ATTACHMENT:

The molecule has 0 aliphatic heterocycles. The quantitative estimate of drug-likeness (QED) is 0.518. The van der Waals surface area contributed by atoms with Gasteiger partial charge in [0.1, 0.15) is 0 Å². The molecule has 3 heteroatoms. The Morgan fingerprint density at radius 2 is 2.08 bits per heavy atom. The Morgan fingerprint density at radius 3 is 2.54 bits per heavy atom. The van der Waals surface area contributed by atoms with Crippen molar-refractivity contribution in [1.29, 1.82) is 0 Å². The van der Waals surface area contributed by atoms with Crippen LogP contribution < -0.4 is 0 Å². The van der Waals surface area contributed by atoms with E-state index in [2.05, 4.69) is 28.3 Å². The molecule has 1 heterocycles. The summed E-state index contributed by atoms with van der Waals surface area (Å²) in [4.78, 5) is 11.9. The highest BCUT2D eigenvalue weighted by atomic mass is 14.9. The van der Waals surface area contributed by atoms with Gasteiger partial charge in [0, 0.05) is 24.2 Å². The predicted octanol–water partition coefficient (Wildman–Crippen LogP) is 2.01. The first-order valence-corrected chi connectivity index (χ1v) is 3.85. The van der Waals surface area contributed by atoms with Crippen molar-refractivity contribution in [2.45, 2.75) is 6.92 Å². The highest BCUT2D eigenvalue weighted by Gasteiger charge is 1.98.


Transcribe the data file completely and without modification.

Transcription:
The molecule has 0 aliphatic heterocycles. The quantitative estimate of drug-likeness (QED) is 0.518. The van der Waals surface area contributed by atoms with Gasteiger partial charge in [0.1, 0.15) is 0 Å². The molecule has 3 heteroatoms. The Morgan fingerprint density at radius 2 is 2.08 bits per heavy atom. The Morgan fingerprint density at radius 3 is 2.54 bits per heavy atom. The van der Waals surface area contributed by atoms with Crippen molar-refractivity contribution in [1.29, 1.82) is 0 Å². The van der Waals surface area contributed by atoms with Crippen LogP contribution < -0.4 is 0 Å². The van der Waals surface area contributed by atoms with E-state index in [2.05, 4.69) is 28.3 Å². The molecule has 1 heterocycles. The summed E-state index contributed by atoms with van der Waals surface area (Å²) in [4.78, 5) is 11.9. The highest BCUT2D eigenvalue weighted by atomic mass is 14.9. The van der Waals surface area contributed by atoms with Gasteiger partial charge in [0, 0.05) is 24.2 Å². The predicted octanol–water partition coefficient (Wildman–Crippen LogP) is 2.01. The first-order valence-corrected chi connectivity index (χ1v) is 3.85. The van der Waals surface area contributed by atoms with Crippen molar-refractivity contribution in [2.45, 2.75) is 6.92 Å². The highest BCUT2D eigenvalue weighted by Gasteiger charge is 1.98.